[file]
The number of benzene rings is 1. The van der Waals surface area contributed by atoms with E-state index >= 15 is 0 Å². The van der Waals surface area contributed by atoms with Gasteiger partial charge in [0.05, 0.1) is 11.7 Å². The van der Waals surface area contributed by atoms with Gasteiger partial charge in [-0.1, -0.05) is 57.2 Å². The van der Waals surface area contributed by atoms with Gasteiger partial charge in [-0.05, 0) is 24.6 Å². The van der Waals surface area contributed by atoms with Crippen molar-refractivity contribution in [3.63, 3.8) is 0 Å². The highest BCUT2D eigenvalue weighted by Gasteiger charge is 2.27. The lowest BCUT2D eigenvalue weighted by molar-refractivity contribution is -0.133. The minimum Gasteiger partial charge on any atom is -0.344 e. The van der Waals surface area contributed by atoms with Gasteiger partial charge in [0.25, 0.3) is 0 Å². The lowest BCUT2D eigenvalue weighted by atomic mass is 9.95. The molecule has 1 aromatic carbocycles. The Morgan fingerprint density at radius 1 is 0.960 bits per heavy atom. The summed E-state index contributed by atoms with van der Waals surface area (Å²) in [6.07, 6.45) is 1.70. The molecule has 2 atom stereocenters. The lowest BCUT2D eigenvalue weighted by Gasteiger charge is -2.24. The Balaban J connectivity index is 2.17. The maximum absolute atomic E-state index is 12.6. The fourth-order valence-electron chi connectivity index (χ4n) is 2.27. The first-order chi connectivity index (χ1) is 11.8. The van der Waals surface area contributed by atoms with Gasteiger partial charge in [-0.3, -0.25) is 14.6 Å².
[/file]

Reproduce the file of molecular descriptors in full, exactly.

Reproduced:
The number of benzene rings is 1. The van der Waals surface area contributed by atoms with E-state index >= 15 is 0 Å². The van der Waals surface area contributed by atoms with Gasteiger partial charge in [0.05, 0.1) is 11.7 Å². The van der Waals surface area contributed by atoms with Gasteiger partial charge in [-0.1, -0.05) is 57.2 Å². The van der Waals surface area contributed by atoms with Gasteiger partial charge in [-0.05, 0) is 24.6 Å². The van der Waals surface area contributed by atoms with Crippen molar-refractivity contribution in [3.63, 3.8) is 0 Å². The highest BCUT2D eigenvalue weighted by Gasteiger charge is 2.27. The lowest BCUT2D eigenvalue weighted by molar-refractivity contribution is -0.133. The minimum Gasteiger partial charge on any atom is -0.344 e. The van der Waals surface area contributed by atoms with Gasteiger partial charge in [0.25, 0.3) is 0 Å². The lowest BCUT2D eigenvalue weighted by atomic mass is 9.95. The molecule has 1 aromatic carbocycles. The Morgan fingerprint density at radius 1 is 0.960 bits per heavy atom. The summed E-state index contributed by atoms with van der Waals surface area (Å²) in [6.07, 6.45) is 1.70. The molecule has 2 atom stereocenters. The lowest BCUT2D eigenvalue weighted by Gasteiger charge is -2.24. The Balaban J connectivity index is 2.17. The maximum absolute atomic E-state index is 12.6. The fourth-order valence-electron chi connectivity index (χ4n) is 2.27. The first-order chi connectivity index (χ1) is 11.8. The van der Waals surface area contributed by atoms with Gasteiger partial charge in [-0.3, -0.25) is 14.6 Å².